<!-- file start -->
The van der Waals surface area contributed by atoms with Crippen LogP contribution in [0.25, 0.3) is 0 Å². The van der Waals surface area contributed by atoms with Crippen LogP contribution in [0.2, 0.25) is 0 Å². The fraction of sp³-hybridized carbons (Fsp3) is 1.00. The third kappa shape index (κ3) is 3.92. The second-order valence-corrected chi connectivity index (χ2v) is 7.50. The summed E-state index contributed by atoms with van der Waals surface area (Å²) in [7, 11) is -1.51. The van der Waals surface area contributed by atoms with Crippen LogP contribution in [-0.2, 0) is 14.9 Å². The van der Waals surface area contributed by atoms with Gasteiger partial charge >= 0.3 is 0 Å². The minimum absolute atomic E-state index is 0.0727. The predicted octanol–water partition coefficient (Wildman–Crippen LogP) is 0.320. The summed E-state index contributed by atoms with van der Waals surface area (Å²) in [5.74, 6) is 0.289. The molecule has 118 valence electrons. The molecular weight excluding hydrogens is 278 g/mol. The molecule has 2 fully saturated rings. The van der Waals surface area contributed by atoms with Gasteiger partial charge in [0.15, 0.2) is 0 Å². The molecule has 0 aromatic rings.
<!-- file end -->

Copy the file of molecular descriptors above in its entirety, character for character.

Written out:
The van der Waals surface area contributed by atoms with Crippen LogP contribution in [0.25, 0.3) is 0 Å². The van der Waals surface area contributed by atoms with Crippen LogP contribution in [0.2, 0.25) is 0 Å². The fraction of sp³-hybridized carbons (Fsp3) is 1.00. The third kappa shape index (κ3) is 3.92. The second-order valence-corrected chi connectivity index (χ2v) is 7.50. The summed E-state index contributed by atoms with van der Waals surface area (Å²) in [7, 11) is -1.51. The van der Waals surface area contributed by atoms with Crippen LogP contribution in [-0.2, 0) is 14.9 Å². The van der Waals surface area contributed by atoms with Gasteiger partial charge >= 0.3 is 0 Å². The minimum absolute atomic E-state index is 0.0727. The predicted octanol–water partition coefficient (Wildman–Crippen LogP) is 0.320. The summed E-state index contributed by atoms with van der Waals surface area (Å²) in [5.74, 6) is 0.289. The molecule has 118 valence electrons. The molecular weight excluding hydrogens is 278 g/mol. The molecule has 2 fully saturated rings. The van der Waals surface area contributed by atoms with Gasteiger partial charge in [0.15, 0.2) is 0 Å². The molecule has 0 aromatic rings.